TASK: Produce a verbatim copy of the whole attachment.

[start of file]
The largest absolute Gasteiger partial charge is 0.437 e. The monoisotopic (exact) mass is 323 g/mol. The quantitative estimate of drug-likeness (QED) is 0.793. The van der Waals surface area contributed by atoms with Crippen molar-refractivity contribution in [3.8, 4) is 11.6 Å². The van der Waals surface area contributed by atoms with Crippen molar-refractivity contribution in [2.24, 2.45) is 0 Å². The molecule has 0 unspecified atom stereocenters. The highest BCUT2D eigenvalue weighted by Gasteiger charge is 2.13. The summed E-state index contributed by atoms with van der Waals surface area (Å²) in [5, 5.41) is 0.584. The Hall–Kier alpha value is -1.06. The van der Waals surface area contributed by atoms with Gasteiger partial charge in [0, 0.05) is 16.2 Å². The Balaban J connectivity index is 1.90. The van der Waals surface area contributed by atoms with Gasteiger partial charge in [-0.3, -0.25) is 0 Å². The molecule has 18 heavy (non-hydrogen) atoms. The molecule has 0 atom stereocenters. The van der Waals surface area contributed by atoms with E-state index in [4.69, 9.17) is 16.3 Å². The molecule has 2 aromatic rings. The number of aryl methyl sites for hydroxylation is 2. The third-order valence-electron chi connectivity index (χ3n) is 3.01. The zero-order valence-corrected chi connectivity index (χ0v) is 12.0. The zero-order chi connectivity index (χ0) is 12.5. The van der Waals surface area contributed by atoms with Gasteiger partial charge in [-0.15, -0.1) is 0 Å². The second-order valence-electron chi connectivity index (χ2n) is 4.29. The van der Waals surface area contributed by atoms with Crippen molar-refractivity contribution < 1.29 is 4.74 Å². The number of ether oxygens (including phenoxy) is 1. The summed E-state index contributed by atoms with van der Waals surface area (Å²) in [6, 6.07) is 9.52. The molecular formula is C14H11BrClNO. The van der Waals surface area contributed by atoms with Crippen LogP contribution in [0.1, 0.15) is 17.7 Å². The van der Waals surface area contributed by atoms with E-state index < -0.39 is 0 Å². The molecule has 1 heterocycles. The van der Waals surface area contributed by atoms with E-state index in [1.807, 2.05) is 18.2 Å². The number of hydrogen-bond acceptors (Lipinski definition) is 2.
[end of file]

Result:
The largest absolute Gasteiger partial charge is 0.437 e. The monoisotopic (exact) mass is 323 g/mol. The quantitative estimate of drug-likeness (QED) is 0.793. The van der Waals surface area contributed by atoms with Crippen molar-refractivity contribution in [3.8, 4) is 11.6 Å². The van der Waals surface area contributed by atoms with Crippen molar-refractivity contribution in [2.24, 2.45) is 0 Å². The molecule has 0 unspecified atom stereocenters. The highest BCUT2D eigenvalue weighted by Gasteiger charge is 2.13. The summed E-state index contributed by atoms with van der Waals surface area (Å²) in [5, 5.41) is 0.584. The Hall–Kier alpha value is -1.06. The van der Waals surface area contributed by atoms with Gasteiger partial charge in [0, 0.05) is 16.2 Å². The Balaban J connectivity index is 1.90. The van der Waals surface area contributed by atoms with Gasteiger partial charge in [-0.3, -0.25) is 0 Å². The molecule has 18 heavy (non-hydrogen) atoms. The molecule has 0 atom stereocenters. The van der Waals surface area contributed by atoms with E-state index in [4.69, 9.17) is 16.3 Å². The molecule has 2 aromatic rings. The number of aryl methyl sites for hydroxylation is 2. The third-order valence-electron chi connectivity index (χ3n) is 3.01. The zero-order valence-corrected chi connectivity index (χ0v) is 12.0. The zero-order chi connectivity index (χ0) is 12.5. The van der Waals surface area contributed by atoms with Gasteiger partial charge in [-0.15, -0.1) is 0 Å². The second-order valence-electron chi connectivity index (χ2n) is 4.29. The van der Waals surface area contributed by atoms with Crippen molar-refractivity contribution < 1.29 is 4.74 Å². The number of ether oxygens (including phenoxy) is 1. The summed E-state index contributed by atoms with van der Waals surface area (Å²) in [6, 6.07) is 9.52. The molecular formula is C14H11BrClNO. The van der Waals surface area contributed by atoms with Crippen LogP contribution in [0.1, 0.15) is 17.7 Å². The van der Waals surface area contributed by atoms with E-state index < -0.39 is 0 Å². The molecule has 1 heterocycles. The van der Waals surface area contributed by atoms with E-state index in [1.807, 2.05) is 18.2 Å². The number of hydrogen-bond acceptors (Lipinski definition) is 2.